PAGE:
FIRST FERRY SURVIVOR TESTIFIES IN TONGA INQUIRY

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Lemoto saw water gushing through hull, swamping cargo

NUKUALOFA, Tonga (Matangi Tonga, Nov. 9, 2009) – TANGIMANA Lemoto (25) the first survivor to give testimony at the Royal Commission of Inquiry into the September sinking of the MV Princess Ashika this morning told of water forging through the cargo hull causing vehicles to move below deck. The vessel then rocked intensively from side to side before sinking before midnight on August 5.

Assisting Counsel to the Commission, Manuel Varitimos, restructured his witnesses following John Jonesse's suspension as SCP Managing Director, and his need to find new counsel that adjourned the inquiry last Friday.

Tangimana from Ha'ateiho in Tongatapu said on the Ashika's final voyage on August 5 he was travelling with his younger brother Mesui and friends, including Salesi Havili, to take goods to his brother in law who was a doctor in Vava'u. He confirmed to the inquiry that his friend Salesi died in the sinking.

The witness said he went onto the ferry after 4pm at the Queen Salote Wharf. He went up onto the open side of the passenger deck and looked down at the side of the vessel and noticed that work was done to chip away corrosion. He also saw that at the front where the anchor was situated he saw rust and corrosion and on the port (left) side of the vessel which was swelling with rust but it was painted over.

Upon questioning by the Counsel on the condition of the ferry, the witness reaffirmed that it was unfit to sail due to the level of corrosion it contained. He said during the sailing he looked down from the observation deck to the cargo area and saw that seawater was coming in through the bow ramp on both sides and from underneath hitting the cargo below deck.

Some of the cargoes were vehicles that had pieces of timber placed on the tyres to prevent it from moving. The witness confirmed the strength of the incoming water into the cargo area forced the timber away from the tyres and was floating. The water that came through was blowing in through holes and he watched the water forging in for about two hours and thought it must be normal for the Ashika. He said at this stage he did not see any crew bailing water out.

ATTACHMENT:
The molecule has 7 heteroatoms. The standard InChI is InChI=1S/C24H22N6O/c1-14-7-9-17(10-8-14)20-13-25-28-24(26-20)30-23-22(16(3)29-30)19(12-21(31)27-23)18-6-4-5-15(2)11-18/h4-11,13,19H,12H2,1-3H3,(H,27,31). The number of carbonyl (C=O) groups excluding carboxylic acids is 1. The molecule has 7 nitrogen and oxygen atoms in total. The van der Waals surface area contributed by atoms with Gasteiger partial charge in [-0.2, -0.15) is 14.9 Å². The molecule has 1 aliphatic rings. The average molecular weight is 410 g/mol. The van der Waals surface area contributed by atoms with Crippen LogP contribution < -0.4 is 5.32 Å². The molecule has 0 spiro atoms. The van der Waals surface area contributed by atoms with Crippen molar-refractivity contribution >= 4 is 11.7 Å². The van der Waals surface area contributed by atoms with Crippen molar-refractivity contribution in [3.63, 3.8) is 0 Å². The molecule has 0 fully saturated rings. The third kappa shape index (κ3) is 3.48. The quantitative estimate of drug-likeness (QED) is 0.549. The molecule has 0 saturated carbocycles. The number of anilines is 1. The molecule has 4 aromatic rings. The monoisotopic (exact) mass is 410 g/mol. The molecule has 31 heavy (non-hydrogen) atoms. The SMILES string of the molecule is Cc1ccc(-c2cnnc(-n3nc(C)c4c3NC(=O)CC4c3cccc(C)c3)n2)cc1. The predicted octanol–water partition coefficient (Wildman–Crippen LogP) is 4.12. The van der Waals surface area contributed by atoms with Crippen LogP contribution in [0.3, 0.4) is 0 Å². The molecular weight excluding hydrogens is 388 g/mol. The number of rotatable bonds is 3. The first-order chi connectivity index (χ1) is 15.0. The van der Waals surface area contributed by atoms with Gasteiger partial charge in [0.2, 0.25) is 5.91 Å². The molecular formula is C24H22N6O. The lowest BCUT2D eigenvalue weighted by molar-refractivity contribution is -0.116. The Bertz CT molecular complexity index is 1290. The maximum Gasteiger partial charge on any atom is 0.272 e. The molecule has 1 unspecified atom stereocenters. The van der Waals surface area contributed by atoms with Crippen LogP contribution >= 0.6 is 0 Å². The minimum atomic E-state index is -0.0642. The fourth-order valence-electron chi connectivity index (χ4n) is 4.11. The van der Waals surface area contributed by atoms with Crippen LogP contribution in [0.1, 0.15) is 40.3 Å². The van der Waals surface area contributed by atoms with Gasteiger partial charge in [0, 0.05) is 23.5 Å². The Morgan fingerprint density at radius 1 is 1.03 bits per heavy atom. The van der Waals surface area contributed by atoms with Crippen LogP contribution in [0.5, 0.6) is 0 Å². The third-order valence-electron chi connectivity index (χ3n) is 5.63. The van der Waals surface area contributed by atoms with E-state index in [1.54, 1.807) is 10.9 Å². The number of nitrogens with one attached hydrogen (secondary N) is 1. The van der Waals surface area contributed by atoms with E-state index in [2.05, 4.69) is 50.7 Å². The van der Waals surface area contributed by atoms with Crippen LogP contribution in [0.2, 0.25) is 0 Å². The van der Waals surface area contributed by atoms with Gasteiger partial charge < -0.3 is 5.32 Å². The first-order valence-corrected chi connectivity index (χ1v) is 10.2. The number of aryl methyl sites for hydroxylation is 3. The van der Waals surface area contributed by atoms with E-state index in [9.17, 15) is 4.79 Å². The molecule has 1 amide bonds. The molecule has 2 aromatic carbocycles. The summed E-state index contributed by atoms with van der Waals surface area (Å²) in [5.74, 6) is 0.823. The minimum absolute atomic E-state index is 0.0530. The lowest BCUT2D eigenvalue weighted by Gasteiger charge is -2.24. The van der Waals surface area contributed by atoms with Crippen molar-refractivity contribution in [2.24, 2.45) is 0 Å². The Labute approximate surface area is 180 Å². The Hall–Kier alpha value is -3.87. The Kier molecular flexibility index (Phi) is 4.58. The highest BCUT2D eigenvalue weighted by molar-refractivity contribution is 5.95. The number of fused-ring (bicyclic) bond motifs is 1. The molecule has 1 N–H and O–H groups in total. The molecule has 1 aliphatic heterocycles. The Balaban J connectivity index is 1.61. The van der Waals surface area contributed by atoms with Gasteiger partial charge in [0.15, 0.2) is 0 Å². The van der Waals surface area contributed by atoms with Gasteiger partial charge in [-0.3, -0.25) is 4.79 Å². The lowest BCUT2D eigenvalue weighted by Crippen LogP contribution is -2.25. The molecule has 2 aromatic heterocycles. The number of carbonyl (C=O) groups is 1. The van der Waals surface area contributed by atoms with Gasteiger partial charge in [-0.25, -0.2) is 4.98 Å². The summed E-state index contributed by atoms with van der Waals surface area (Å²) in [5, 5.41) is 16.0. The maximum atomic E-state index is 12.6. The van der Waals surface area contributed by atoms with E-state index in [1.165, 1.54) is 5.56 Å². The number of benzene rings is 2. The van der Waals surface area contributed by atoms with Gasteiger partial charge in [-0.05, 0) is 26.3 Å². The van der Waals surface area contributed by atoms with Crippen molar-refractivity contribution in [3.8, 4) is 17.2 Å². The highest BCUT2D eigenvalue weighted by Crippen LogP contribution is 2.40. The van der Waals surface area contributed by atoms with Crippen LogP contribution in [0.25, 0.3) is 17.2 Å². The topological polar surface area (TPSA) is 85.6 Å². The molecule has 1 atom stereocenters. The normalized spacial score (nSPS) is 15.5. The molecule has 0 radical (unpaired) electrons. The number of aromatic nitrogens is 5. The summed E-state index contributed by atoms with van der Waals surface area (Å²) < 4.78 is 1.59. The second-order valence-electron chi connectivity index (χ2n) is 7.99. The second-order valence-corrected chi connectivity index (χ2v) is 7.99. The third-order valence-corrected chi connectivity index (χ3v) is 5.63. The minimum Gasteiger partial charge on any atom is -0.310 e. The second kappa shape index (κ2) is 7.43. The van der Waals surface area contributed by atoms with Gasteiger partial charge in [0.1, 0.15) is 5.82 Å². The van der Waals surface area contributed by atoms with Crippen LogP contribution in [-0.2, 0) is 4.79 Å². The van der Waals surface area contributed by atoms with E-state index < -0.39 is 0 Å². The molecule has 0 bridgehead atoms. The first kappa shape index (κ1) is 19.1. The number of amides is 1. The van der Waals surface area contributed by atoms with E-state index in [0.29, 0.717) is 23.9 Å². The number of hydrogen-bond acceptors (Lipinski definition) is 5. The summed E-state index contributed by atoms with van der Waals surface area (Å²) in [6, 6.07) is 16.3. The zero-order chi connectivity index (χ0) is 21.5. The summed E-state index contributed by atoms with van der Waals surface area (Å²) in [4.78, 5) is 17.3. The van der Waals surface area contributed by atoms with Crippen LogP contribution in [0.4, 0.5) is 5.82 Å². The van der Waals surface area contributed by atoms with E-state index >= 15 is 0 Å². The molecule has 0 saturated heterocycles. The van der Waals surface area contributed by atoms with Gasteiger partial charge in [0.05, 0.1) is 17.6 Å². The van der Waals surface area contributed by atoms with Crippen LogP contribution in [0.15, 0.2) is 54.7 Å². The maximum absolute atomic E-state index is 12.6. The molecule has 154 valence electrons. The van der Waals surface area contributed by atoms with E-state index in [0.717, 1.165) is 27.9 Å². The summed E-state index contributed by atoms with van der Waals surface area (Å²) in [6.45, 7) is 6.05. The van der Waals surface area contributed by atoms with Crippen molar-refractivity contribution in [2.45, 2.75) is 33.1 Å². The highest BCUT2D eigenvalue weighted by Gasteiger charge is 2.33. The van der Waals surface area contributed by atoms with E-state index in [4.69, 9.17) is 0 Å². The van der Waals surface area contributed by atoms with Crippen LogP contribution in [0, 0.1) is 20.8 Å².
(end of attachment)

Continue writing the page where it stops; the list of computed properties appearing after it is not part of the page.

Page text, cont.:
At one point during the sailing the witness was in the passenger deck with his younger brother when the ferry started to rock from side to side, he recollected that Nuku'alofa was still in sight and it was around five hours before the ferry sank before midnight. He said he was eating his noodles when a friend, Filipe Tau'ataina, a crew member came down and told him to come up to the wheel bridge.

He remained there while the rocking persisted and it was getting worse so he went down to go to the bathroom. Standing on the side of the observation deck he saw that the cargo deck was filled with water before returning to the wheel bridge. He lay down with the chief mate Semisi Pomale outside the wheel area when the rocking got worse and some of the crew came up with reports that a lot of water was coming into the cargo below deck. He estimated this was about an hour before the vessel sank.

One hour before vessel sank he felt strange so he went and stood on the steps leading down from the bridge and looked into the cargo deck and saw the that the Ministry of Health vehicles, which included a four wheel Pajero and an ambulance were moving towards the bow ramp.

He said he saw that the water had completely engulfed the Pajero, which was nearer to the bow ramp while the water was up to the doorhandle of the ambulance. The part to the starboard (left) side of the vessel took in more water than the port side and at this time the boat seriously tilted to the board side just before midnight.

The witness said he had trouble trying to climb up to the observation deck because the vessel seriously tilted towards the board (left) side for 20 minutes before sinking. He agreed with the counsel's suggestion that the intense rocking of the boat was not just caused by the wave, but because the vessel was taking in water.

The witness confirmed that before the ferry sank he was not aware of any loudspeaker warning to passengers, there was no safety or emergency information given, nor were there any directions given to wear lifejackets or as to where the life rafts were kept. But while on the wheel bridge he heard the captain calling for Mayday help before sinking.

As the water came up to where the witness was standing, he jumped into the sea and it wasn't long before he was drawn underwater on the side of the vessel. He could not recall how long he went down but he managed to get up and was one of those rescued from the life rafts including his brother Mesui.

This week the inquiry is expected to call more survivors as witnesses to give evidence on the sinking.

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